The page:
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Climate crisis fuels existing water injustice

2021 has shown how vulnerable and unprepared even wealthy, industrialized countries are in the face of the escalating climate crisis. Devastating flooding, unprecedented heat waves and out-of-control wildfires have hit parts of Europe and North America. Yet this is just a foretaste of catastrophes that have long since become a bitter reality in other parts of the world. They are almost always a matter of too much or too little water. Yet water problems are often the result of discrimination and political failure, especially in times of climate change.

On World Toilet Day, sanitation is “an issue of justice”

During an online morning prayer service on 16 November, Bishop Arnold Temple, chairperson of the World Council of Churches Ecumenical Water Network and the president of All Africa Conference of Churches, reflected on World Toilet Day, which will be observed this year on 19 November.

Churches should use their voice on climate change

Pacific islands experience lasting impacts of the 50 years of nuclear testing and the region has become a global hotspot of climate change, the World Council of Churches (WCC) Commission of Churches on International Affairs (CCIA) learned in its meeting this week in Brisbane, Australia.

CCIA meets in Brisbane with focus on Pacific regional priorities

Impacts of the climate change and the lingering health and environmental effects of nuclear testing on the countries in the Pacific region are among the issues to be discussed at the meeting of the WCC’s Commission of Churches on International Affairs (CCIA), convened from 19 to 21 February in Brisbane, Australia.

New WCC “Eco Ambassadors” pledge to protect our ecology

Participants of the World Council of Churches (WCC) 2019 Eco School in Asia have pledged to serve as “Eco Ambassadors” who will protect our waters, promote food sovereignty, health and wellbeing and stand for climate justice with a sense of urgency.

Eco-School promotes blue communities, green churches

Dr Mathews George Chunakara, general secretary of the Christian Conference of Asia, addressed young people attending an Eco-School in Chiang Mai, Thailand, noting that large numbers of people in Asia don’t have access to safe drinking water.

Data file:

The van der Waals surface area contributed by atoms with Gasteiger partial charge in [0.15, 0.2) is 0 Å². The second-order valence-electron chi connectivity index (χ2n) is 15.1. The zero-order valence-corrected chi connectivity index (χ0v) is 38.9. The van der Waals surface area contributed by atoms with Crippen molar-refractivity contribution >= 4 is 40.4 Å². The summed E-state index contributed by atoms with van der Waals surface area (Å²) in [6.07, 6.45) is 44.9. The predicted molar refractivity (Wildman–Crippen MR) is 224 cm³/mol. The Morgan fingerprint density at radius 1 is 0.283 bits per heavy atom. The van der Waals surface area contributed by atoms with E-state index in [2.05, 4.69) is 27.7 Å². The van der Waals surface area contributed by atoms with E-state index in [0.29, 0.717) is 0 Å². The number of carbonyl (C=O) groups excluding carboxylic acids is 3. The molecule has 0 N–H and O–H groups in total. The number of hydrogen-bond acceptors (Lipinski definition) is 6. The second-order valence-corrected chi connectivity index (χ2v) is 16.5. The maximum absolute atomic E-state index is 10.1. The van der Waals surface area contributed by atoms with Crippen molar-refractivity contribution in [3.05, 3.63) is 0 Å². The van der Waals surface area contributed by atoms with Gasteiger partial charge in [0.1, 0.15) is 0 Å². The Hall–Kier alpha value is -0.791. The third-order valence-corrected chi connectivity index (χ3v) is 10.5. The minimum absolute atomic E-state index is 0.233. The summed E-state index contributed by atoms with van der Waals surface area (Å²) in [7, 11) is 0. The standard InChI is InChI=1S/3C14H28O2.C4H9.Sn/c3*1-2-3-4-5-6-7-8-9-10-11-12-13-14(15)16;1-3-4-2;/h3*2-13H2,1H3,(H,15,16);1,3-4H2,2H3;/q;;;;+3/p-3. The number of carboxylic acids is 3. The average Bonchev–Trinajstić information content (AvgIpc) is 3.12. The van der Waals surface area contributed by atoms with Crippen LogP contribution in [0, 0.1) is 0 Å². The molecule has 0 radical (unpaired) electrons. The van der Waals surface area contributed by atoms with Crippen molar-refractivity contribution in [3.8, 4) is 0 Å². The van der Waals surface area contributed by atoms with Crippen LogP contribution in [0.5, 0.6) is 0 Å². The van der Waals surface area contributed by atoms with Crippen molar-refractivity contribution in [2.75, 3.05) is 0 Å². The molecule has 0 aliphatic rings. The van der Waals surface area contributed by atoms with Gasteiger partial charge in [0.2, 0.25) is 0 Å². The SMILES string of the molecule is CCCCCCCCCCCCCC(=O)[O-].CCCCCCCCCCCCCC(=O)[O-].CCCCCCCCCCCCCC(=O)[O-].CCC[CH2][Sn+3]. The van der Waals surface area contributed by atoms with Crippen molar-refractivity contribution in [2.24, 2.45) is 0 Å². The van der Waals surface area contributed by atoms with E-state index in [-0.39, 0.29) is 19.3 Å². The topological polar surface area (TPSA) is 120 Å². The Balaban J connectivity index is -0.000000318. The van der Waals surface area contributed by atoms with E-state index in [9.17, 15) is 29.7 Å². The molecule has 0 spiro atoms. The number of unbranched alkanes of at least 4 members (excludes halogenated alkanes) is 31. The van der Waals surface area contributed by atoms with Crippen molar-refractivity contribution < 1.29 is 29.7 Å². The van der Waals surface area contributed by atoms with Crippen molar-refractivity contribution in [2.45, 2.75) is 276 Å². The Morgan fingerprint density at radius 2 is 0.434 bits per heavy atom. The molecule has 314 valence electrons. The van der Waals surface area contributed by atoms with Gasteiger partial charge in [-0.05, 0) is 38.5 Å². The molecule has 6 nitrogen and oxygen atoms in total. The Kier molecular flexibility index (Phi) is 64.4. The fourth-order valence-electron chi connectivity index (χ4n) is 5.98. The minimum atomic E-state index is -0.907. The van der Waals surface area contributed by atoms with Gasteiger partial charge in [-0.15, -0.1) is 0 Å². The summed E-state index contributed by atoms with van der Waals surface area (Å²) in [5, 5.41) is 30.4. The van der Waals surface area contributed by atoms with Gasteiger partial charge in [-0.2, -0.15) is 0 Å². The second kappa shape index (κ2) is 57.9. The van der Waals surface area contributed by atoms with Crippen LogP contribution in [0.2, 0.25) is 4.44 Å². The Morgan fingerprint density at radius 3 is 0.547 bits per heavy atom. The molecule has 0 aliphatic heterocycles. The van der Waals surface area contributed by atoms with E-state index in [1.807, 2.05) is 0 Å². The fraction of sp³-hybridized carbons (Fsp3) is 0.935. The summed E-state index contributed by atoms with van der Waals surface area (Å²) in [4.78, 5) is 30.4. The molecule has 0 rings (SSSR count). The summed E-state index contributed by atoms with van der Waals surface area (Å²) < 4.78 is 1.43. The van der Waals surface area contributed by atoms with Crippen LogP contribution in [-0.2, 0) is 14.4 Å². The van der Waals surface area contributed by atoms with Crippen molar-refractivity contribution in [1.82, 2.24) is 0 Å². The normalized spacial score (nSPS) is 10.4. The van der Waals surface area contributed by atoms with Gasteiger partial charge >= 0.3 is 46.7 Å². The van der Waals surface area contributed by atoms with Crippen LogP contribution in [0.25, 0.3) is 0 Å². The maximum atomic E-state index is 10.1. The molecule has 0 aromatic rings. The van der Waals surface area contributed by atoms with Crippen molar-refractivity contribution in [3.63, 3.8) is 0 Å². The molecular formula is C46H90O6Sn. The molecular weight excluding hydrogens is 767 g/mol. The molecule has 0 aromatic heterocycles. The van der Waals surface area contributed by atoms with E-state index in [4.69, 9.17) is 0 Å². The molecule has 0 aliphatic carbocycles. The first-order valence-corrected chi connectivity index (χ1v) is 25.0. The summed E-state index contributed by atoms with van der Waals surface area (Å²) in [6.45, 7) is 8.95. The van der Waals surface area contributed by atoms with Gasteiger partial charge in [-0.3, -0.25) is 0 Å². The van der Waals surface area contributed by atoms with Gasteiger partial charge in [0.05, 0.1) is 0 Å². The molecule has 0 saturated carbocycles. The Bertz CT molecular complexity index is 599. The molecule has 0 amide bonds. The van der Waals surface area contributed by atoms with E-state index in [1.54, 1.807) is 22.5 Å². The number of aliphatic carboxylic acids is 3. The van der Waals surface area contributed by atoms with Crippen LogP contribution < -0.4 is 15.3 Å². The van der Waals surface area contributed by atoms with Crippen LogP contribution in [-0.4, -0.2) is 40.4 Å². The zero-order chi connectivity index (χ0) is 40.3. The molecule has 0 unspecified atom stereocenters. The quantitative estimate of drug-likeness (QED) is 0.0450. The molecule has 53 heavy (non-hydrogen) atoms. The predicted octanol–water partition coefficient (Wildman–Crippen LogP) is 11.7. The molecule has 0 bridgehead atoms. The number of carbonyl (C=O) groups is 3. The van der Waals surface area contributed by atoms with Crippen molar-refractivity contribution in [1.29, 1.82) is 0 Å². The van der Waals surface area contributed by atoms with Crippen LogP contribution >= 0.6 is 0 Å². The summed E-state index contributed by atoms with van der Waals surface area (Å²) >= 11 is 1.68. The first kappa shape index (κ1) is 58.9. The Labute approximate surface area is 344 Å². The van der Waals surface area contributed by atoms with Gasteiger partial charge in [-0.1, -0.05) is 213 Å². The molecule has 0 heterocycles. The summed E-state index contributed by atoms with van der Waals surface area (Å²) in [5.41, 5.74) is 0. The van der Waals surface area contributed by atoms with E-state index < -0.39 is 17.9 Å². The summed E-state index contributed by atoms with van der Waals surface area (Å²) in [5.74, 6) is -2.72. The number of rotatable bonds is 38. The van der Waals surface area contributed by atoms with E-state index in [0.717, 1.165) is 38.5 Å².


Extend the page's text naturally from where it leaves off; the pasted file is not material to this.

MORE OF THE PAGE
WCC Eco-School begins in Thailand

Twenty-seven young people from 11 countries across Asia officially began the World Council of Churches (WCC) Eco-School in Chiang Mai, Thailand. The school will run from 4-17 November, exploring water, food, and climate justice.

Indigenous peoples uniquely equipped to combat climate change

Indigenous peoples are not only on the frontline of climate change impacts, they are also uniquely equipped with expertise to help defend ecology. Two groups - the Ecumenical Indigenous Peoples’ Networks Reference Group and the Working Group on Climate Change of the World Council of Churches (WCC) - underscored this idea as they met to discuss the world’s climate emergency. Both are composed of theologians, indigenous persons, scientists and experts on ecology and economy, representing churches from around the world.

Applications open for WCC Eco-School 2019 for Asia on Water, Food and Climate Justice

The third edition of the World Council of Churches (WCC) Eco-School on Water, Food and Climate Justice will be held 4-17 November 2019 in Chiang Mai, Thailand, hosted by the Christian Conference of Asia. This year, the Eco-School will focus on Asia and therefore only open to Asians. Deadline for applications for WCC Eco-School 2019 for Asia on Water, Food and Climate Justice extended to 31 July 2019.

WCC represented at G20 Interfaith forum in Tokyo

Dinesh Suna, coordinator of the World Council of Churches Ecumenical Water Network, spoke at the G20 Interfaith Forum, held 7-9 June in Tokyo. This year’s theme was “Peace, People, Planet: Pathways Forward.” About 2,000 participants attend the gathering, which precedes the G20 summit in Osaka, Japan. The interfaith forum submitted recommendations for G20 leaders.